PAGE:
Egypt Exploration Fund   [Hrsg.]
Archaeological report: comprising the work of the Egypt Exploration Fund and the progress of egyptology during the year ... — 1906-1907

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From a small but rather deep mound, to the west of these two and on
the edge of the desert, we obtained some 3rd-5th century documents with
occasional literary fragments; but these too were in bad condition.
Underneath a corner of this mound was a brick vaulted tomb, probably
dating from about the second century, in which we found a number of
small glass vases of the usual types. A small isolated mound (Kom el
ahmar) at the north-east end of the site near the Bahr Yusuf, partly dug
by sebaJchin, produced some 3rd-5th century documents ; and in finishing
the clearance of a low mound in the centre of the site, most of which had
been excavated in previous seasons, we discovered a few 6th century Coptic
vellum fragments.

The excavations at Oxyrhynchus have now covered all the area which,
in our opinion, is worth exploration. The mounds containing lst-4th
century papyri, either up to the surface or underneath later accumulations,
have all been turned over, and even in the purely Byzantine mounds we
have only neglected those portions which had every appearance of being
unprofitable or contained numerous mediaeval graves. The extensive
excavations of the scbakMn show that the mounds near the village itself,
which we have not tried, were formed in the Arabic period between about
the seventh and fourteenth centuries, when Behnesa was still an important
town. Hence when we resume the work of excavation we look forward to
breaking fresh ground, probably with a view to the discovery of early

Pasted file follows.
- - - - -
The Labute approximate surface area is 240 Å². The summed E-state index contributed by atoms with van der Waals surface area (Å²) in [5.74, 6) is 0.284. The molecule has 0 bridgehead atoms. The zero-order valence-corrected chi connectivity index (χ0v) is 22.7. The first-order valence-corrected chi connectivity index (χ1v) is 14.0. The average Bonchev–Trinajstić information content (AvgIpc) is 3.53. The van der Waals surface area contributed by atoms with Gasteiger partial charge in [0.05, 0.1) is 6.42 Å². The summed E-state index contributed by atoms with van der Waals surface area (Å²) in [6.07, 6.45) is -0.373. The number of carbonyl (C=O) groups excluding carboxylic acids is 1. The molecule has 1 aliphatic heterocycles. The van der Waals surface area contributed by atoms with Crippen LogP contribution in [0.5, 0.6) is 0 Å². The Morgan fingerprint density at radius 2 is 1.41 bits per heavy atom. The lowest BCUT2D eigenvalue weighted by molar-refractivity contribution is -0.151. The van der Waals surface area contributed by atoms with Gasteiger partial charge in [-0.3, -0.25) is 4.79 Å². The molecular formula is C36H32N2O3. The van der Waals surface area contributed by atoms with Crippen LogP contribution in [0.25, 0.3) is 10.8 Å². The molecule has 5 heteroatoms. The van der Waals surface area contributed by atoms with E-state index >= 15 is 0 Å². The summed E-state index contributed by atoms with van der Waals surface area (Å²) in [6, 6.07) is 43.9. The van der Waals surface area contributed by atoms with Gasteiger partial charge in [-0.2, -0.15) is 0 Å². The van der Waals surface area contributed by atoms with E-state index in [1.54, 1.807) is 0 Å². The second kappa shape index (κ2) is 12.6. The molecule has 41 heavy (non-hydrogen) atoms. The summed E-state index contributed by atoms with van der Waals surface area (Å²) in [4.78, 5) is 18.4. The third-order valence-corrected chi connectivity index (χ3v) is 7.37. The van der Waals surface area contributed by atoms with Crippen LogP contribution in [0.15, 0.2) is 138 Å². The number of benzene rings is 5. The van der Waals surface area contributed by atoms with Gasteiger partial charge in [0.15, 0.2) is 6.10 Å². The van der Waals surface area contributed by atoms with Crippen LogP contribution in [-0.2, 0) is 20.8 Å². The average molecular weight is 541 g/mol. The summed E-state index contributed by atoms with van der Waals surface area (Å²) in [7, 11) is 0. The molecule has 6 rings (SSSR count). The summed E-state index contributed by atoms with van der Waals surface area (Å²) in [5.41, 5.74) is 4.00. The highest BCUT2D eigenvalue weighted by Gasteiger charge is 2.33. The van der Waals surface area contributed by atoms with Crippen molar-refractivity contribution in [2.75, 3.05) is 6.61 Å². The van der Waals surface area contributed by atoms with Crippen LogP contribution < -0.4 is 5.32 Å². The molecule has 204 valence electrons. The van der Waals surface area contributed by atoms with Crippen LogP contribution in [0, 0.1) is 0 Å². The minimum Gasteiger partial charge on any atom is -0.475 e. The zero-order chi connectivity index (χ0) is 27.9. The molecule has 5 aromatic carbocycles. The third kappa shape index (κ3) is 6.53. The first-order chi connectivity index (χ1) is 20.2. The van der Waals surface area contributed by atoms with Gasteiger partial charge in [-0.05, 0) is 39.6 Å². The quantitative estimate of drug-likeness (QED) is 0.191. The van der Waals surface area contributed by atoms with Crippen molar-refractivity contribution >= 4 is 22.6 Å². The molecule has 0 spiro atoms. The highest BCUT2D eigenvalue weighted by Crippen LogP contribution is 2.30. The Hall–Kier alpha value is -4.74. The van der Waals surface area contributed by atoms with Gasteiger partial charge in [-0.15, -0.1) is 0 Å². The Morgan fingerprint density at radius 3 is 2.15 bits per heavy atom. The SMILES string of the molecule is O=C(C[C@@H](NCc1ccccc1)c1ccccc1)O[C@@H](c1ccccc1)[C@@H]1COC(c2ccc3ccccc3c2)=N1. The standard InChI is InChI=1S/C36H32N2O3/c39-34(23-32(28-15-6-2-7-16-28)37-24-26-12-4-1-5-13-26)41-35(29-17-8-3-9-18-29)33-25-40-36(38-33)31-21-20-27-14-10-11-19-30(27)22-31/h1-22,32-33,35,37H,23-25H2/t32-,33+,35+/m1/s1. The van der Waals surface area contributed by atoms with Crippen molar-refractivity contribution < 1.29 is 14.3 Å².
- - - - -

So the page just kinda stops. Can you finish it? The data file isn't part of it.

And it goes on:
Ptolemaic papyri in mummy cartonnage. Unfortunately the financial
resources of the Graeco-Boman Branch are so nearly exhausted that it is
not practicable for us to excavate in Egypt during next winter. But we
hope that sufficient support will be forthcoming to render another
expedition possible in the winter of 1908-9.

The papyri, which fill 81 boxes, have, as usual, been sent to Oxford
for publication, and will be divided with the Cairo Museum subsequently.
Of the other objects found, which belong for the most part to the fifth
or sixtli century, few possess much interest. About 25 ostraca were
discovered, of which we append the text of ten. (1) 3rd cent. X0709
a\a/c( ) dyopacrOevTcov vtto 'A7ruovo<; ical Qcoviov rdpiya (1. rapfyuiv)
eTTTaKHT^iXbcov, tovtcov 7) Tifir) co? rail) €/ca,Tov (Spa^fial) vs, yepr/fiaTo?
o-^rapihiaiv rpiaKocrta (1. -leav) TrevTrf/covra a>? tojv eKarov Trevrai (1. -re),
eirpdOrj yepBuo ev rropcp rv(j)X(p u-^raplhia irevraKoaLa e/c Spa^fiojv KvSorjKovra
(1. 07S-). "Account ... of 7000 pickled fish bought by Apion and
Thonius, of these the price was at the rate of 56 drachmae per 100 ;
from the produce of 350 cakes at 5 dr. per 100, of these 500 were sold
to a weaver in a closed passage for 80 drachmae," (2) 5th cent.
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